We also support Israel’s right to defend itself and its citizens, and we do that in many ways. We also support all of the GCC countries in the work we did at Camp David and in Doha and that we will continue to do, and that I even reaffirmed when I was out in the region just a couple of days ago. Within the past week, I have met with Prime Minister Netanyahu, with President Abbas, with King Abdullah, with King Salman of Saudi Arabia, others. And we all agreed on the importance of ending the violence in Israel, Jerusalem, Gaza, and the West Bank, and of and making it clear that the status quo at the Temple Mount/Haram al-Sharif will not be changed.

Now, I want to be clear that the kind of violence that we have been seeing in recent weeks hurts everyone: the innocent victims and their families; the Jewish and Arab residents of Israel; the Palestinians who yearn to have their aspirations realized – hurts everyone. And this is yet another indication of the folly of believing that efforts at permanent peace and reconciliation are somehow not worth pursuing. I can’t imagine the notion of just throwing up your hands and walking away and saying good luck. The current situation is simply not sustainable. President Obama has said that publicly many times. I’ve said it publicly.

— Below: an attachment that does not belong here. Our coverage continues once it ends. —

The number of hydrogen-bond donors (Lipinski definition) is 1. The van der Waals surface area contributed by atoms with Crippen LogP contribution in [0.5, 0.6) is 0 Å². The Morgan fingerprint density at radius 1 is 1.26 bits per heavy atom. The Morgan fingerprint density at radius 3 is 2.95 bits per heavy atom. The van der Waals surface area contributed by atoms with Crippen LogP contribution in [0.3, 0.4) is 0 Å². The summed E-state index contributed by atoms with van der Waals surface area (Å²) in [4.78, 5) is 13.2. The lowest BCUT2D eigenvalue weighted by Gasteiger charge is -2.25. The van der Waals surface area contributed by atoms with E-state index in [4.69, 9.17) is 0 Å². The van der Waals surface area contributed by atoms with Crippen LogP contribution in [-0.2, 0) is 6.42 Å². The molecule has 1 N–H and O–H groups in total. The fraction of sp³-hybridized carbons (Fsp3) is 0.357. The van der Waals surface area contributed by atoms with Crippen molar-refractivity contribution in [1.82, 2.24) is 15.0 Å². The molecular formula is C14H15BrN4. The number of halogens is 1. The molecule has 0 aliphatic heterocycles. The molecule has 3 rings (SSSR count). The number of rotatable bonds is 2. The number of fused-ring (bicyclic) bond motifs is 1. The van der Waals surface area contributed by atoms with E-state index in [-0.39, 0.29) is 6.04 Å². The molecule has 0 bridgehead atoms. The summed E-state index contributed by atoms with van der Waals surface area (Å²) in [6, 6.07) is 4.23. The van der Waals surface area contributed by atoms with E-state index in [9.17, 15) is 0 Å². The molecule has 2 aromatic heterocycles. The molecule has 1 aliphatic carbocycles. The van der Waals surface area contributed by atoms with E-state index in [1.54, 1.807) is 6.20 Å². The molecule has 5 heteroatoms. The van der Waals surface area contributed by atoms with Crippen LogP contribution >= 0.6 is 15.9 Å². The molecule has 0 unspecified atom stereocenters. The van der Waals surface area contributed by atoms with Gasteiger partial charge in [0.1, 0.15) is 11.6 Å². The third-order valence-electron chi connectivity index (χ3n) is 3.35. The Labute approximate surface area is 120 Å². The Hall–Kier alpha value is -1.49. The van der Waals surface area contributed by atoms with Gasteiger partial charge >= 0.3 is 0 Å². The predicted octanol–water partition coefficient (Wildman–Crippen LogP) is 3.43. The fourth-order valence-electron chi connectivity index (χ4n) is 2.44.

And it is absolutely vital for Israel to take steps that empower Palestinian leaders to improve economic opportunities and the quality of life for their people on a day-to-day basis. And it is equally important – equally important – for Palestinian leaders to cease the incitement of violence and to offer something more than rhetoric; instead, propose solutions that will contribute in a real way to the improvement of life, to the reduction of violence, and to the safety and security of Israel’s – of Israelis. Firm and creative leadership on both sides is absolutely essential. A two-state solution with strong security protections remains the only viable alternative. And for anybody who thinks otherwise, you can measure what unitary looks like by just looking at what’s been going on in the last weeks. The United States absolutely remains prepared to do what we can to make that two-state – two peoples living side by side in peace and security – to make it possible.